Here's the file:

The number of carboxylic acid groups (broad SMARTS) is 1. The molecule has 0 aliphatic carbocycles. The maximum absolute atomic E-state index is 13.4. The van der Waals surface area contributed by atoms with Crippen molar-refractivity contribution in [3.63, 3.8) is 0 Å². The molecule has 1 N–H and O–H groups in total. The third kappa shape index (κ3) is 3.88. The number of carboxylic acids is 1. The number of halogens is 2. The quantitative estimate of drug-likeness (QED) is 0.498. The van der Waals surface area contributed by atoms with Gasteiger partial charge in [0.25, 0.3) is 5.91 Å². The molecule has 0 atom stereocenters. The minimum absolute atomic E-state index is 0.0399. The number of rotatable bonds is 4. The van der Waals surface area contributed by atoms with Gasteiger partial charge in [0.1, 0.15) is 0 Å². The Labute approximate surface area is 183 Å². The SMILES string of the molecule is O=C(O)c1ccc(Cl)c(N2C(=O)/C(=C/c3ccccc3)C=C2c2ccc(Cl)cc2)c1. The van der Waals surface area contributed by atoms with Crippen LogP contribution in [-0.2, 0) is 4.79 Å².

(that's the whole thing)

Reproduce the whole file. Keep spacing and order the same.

The number of carboxylic acid groups (broad SMARTS) is 1. The molecule has 0 aliphatic carbocycles. The maximum absolute atomic E-state index is 13.4. The van der Waals surface area contributed by atoms with Crippen molar-refractivity contribution in [3.63, 3.8) is 0 Å². The molecule has 1 N–H and O–H groups in total. The third kappa shape index (κ3) is 3.88. The number of carboxylic acids is 1. The number of halogens is 2. The quantitative estimate of drug-likeness (QED) is 0.498. The van der Waals surface area contributed by atoms with Gasteiger partial charge in [0.25, 0.3) is 5.91 Å². The molecule has 0 atom stereocenters. The minimum absolute atomic E-state index is 0.0399. The number of rotatable bonds is 4. The van der Waals surface area contributed by atoms with Gasteiger partial charge in [0.1, 0.15) is 0 Å². The Labute approximate surface area is 183 Å². The SMILES string of the molecule is O=C(O)c1ccc(Cl)c(N2C(=O)/C(=C/c3ccccc3)C=C2c2ccc(Cl)cc2)c1. The van der Waals surface area contributed by atoms with Crippen LogP contribution in [-0.2, 0) is 4.79 Å².